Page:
It isn’t always the size of the extension that is making the build expensive, it can also be the location of it or the location of trees and sewer pipes. It can be very expensive to move drains, especially if they run onto neighbours land. If you are building near or over a sewer, you will need to have permission from Thames Water. If one of the walls is running directly over a sewer pipe, it can cause a real problem. On some properties you can not move the sewer pipe, which means you need to go back to the council and get approval for a bigger or smaller extension to avoid the sewer pipe. If this cannot be done, you must build a new structure under the ground out of steel to avoid having to have a foundation. Not only will this increase the bill from the structural engineers, it is a complicated element for the builder to construct, which will increase the length of the build but also increase the cost. Trees that are close to extension can also have an impact on the design and the cost. If tree roots are near a proposed foundation, you may have to use steel beams to avoid these, or used piled foundations which, again, will increase the cost of the project.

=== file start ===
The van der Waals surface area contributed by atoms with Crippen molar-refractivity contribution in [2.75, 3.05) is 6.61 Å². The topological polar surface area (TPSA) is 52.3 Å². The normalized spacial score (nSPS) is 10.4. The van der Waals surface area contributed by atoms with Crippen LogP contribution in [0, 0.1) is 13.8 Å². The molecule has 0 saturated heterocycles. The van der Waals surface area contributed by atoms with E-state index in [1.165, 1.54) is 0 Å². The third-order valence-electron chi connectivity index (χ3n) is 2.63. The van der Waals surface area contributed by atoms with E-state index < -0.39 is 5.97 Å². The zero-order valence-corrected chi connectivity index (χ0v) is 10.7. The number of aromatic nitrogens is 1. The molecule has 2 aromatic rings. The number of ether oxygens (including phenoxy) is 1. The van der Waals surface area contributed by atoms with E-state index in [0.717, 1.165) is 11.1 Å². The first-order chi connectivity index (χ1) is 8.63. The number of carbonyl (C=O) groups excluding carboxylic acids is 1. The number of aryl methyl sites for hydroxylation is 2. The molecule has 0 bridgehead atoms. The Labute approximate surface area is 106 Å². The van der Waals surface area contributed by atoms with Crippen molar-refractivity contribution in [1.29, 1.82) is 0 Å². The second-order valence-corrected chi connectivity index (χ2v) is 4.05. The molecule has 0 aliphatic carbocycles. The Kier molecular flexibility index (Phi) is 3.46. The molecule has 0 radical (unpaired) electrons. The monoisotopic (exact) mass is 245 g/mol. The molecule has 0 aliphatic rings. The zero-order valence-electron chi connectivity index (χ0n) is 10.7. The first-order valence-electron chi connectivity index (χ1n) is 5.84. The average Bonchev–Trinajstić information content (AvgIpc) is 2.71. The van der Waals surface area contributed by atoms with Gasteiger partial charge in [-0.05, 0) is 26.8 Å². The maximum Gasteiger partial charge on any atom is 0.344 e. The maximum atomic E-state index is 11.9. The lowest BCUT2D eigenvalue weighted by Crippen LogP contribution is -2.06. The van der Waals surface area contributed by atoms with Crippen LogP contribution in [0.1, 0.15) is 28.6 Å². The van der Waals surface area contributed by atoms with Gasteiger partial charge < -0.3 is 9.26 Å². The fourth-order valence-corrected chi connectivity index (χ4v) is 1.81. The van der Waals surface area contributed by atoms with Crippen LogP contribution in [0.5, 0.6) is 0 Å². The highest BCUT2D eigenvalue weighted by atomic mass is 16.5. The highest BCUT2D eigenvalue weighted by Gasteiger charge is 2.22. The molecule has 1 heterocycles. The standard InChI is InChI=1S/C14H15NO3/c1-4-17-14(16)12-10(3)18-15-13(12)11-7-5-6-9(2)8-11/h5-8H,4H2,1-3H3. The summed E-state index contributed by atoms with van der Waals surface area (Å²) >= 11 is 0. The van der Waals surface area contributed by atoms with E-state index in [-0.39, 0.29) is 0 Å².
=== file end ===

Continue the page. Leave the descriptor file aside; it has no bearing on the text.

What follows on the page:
There are a lot of elements on a build that we could all do ourselves – we could all spend a weekend breaking up a patio or removing a shed that is in the way. Some of the internal finishes, like painting and tiling do not always have to be done by a builder. I would recommend that a skilled tradesman completes the whole build, but if you are running over budget and do not want to make drastic changes to the design, you can save money on the build by carrying out some of the work yourself. You can also source some of the labor or may have friends that are tradesmen and can help with some elements of the build. You may have doors or windows that you have not long purchased, these could be re used in your new extension, likewise a kitchen does not always need to be replaced, even if you are proposing for it to be in a new location, the units you have can be moved, rather than a whole new kitchen you could just look at purchasing a new worktop or new handles to give the kitchen you have a new lease of life. If you are planning to have additional bathrooms or toilets, you can get the builder to run all the pipework and electrics, so everything is in place; at a later date, you can purchase the sanitaryware and tiles, and this can take thousands of the cost.
Before you select your builder, get a full breakdown of the project costs – if it is looking like it is going to cost more than you expected, talk to your builder and see what can be done: are there any elements that are driving the price up? There may be parts of the build that the builder you have selected is not used to doing and may be sub-contracting parts out, which is increasing the price. I’m not suggesting haggle with the builder over the price, but there is always a small adjustment to a design that can be done to help lower the cost.